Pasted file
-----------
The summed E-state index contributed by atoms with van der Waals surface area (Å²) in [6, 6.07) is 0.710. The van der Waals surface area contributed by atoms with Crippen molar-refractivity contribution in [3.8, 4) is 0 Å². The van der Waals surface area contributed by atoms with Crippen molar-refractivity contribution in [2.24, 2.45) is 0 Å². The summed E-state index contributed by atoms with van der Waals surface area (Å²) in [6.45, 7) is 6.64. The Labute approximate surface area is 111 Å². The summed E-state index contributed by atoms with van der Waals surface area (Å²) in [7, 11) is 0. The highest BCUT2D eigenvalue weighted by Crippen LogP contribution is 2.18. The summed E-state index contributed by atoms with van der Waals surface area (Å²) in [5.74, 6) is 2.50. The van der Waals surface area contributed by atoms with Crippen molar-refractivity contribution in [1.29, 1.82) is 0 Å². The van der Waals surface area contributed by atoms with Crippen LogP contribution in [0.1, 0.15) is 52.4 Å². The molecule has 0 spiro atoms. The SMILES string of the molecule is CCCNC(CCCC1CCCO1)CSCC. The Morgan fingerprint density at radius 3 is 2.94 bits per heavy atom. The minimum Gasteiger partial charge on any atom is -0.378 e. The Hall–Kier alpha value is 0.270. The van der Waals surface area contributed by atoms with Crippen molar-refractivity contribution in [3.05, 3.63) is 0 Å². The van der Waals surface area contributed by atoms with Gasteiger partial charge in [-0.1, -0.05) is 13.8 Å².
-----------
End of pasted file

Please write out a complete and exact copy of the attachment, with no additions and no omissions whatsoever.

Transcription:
The summed E-state index contributed by atoms with van der Waals surface area (Å²) in [6, 6.07) is 0.710. The van der Waals surface area contributed by atoms with Crippen molar-refractivity contribution in [3.8, 4) is 0 Å². The van der Waals surface area contributed by atoms with Crippen molar-refractivity contribution in [2.24, 2.45) is 0 Å². The summed E-state index contributed by atoms with van der Waals surface area (Å²) in [6.45, 7) is 6.64. The Labute approximate surface area is 111 Å². The summed E-state index contributed by atoms with van der Waals surface area (Å²) in [7, 11) is 0. The highest BCUT2D eigenvalue weighted by Crippen LogP contribution is 2.18. The summed E-state index contributed by atoms with van der Waals surface area (Å²) in [5.74, 6) is 2.50. The van der Waals surface area contributed by atoms with Crippen molar-refractivity contribution in [1.29, 1.82) is 0 Å². The van der Waals surface area contributed by atoms with Crippen LogP contribution in [0.1, 0.15) is 52.4 Å². The molecule has 0 spiro atoms. The SMILES string of the molecule is CCCNC(CCCC1CCCO1)CSCC. The Morgan fingerprint density at radius 3 is 2.94 bits per heavy atom. The minimum Gasteiger partial charge on any atom is -0.378 e. The Hall–Kier alpha value is 0.270. The van der Waals surface area contributed by atoms with Crippen molar-refractivity contribution in [3.05, 3.63) is 0 Å². The van der Waals surface area contributed by atoms with Gasteiger partial charge in [-0.1, -0.05) is 13.8 Å².